Up next: a minimum age for kids buying soda

Having solved all other problems plaguing our society, New York Times opinion author (and food journalist) Mark Bittman has his eye on the big prize. Taking a page from Michael Bloomberg’s big government playbook, Mark is looking for a new way stop people from drinking soda. Since efforts to ban sales of any sort fell flat in the courts (pun intended) the author is looking for more of a generational change, and the way to do that is to stop kids from getting in the habit of drinking the sugary beverages at an early age. How do we do that? We start treating soda like tobacco and establish a minimum age to purchase it. (Daily Caller)

“It’s really the equivalent of saying smoking cigarettes makes you really cool. When you’re fourteen and you want to be cool, you should start smoking cigarettes. We don’t allow that anymore,” said Bittman.

In the interview, Bittman claims he wants to start a discussion about carding kids who try buy soda. But his remarks suggests he is much more interested in providing answers to alleged problems, than asking questions about what would make good policy.

“In other words, you have to be sixteen to buy a Coke, because we don’t think that you’re able to make a decision about how much soda you can drink until you’re sixteen. Really it should be twenty, but I’m compromising because it’s such a far-fetched idea. But it’s not a wrong idea, it’s a right idea.”

This is the opposite side of the coin from big government liberals’ normal policy when they want to modify social behavior. If you can’t tax something to the point of being unobtainable, you regulate its availability through government fiat. Of course, the idea that teen smoking decreased by establishing a minimum age to purchase cigarettes is laughable because those laws are so easy to get around. There has been a decrease in smoking, thankfully, but it came about through public education regarding the health risks involved.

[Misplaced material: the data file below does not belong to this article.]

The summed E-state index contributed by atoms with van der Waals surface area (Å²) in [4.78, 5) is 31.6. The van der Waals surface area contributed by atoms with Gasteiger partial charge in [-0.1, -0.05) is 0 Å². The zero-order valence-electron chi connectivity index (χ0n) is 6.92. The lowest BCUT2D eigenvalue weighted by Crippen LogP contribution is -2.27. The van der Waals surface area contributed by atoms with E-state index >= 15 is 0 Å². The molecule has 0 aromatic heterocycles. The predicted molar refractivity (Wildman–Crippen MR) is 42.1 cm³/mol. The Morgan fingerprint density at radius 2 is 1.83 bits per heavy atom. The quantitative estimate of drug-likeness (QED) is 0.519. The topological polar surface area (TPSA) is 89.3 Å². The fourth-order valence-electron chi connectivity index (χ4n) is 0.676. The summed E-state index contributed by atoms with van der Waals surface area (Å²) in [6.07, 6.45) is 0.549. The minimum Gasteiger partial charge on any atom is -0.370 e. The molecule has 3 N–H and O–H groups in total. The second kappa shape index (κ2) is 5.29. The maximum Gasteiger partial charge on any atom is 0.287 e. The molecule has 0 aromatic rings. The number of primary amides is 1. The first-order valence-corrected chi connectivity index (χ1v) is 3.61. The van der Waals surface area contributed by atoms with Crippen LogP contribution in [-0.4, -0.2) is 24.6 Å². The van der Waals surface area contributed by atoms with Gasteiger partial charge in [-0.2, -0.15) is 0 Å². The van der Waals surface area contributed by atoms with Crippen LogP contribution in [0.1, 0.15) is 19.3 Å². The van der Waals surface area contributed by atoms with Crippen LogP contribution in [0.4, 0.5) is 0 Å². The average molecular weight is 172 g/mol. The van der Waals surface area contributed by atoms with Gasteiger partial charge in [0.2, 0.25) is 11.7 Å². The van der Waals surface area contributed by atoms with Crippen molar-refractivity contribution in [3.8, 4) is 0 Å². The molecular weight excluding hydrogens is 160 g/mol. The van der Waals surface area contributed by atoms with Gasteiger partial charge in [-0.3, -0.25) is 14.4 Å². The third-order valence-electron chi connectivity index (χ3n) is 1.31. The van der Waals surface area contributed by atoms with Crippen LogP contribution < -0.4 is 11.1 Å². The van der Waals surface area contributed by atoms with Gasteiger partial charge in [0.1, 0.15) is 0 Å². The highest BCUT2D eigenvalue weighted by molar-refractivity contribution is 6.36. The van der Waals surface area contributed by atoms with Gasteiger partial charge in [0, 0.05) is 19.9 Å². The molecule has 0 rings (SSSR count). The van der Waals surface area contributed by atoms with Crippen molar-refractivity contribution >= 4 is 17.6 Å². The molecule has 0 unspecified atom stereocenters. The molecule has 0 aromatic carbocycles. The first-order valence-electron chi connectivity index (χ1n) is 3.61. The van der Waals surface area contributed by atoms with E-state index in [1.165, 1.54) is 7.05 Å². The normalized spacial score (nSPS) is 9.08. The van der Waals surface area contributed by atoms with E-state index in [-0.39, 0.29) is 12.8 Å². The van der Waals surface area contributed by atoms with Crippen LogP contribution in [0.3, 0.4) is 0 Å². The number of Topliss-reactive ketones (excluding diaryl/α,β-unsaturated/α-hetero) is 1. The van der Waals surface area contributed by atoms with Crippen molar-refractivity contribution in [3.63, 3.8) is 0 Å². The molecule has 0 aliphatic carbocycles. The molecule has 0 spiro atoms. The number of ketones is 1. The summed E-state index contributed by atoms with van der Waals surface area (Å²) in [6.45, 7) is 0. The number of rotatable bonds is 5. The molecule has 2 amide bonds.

While we’re on the subject of regulation, how would this be enforced? I’m not sure how many kids age 16 and under have state issued ID cards. (Is it a lot these days?) If not, then the city would set themselves up for a thriving new business of issuing and regulating ID cards for this new class of regulated citizens, because obviously the cards wouldn’t be free.

But in the end, this is a question of whether or not the position of the government is that the product is actually harmful. We don’t allow the sale of beverages with mercury or hydrochloric acid in them. Those are poisonous! If the government’s position is that sugar is a poison, simply ban it. The same could be done to tobacco and alcohol, right? Oh, wait… we’ve tried that before and the results were somewhat disastrous. There’s also the fact that the sugar lobby dumps massive amounts of money into elections. We don’t want to tick them off, now do we? If there’s anything out there that you could really make a case for banning, it would be cigarettes, but the number of jobs you’d lose and the hole you’d shoot in several states’ economies is too heavy of a price to pay.

This is just social engineering on a miniaturized scale. If you want kids to drink less (or zero) soda, talk to their parents. Make the case to them and convince them that it’s a health hazard. They’re the only ones who can change behavior on a generational scale. It’s not the government’s job and they would be terrible at it even if it were.

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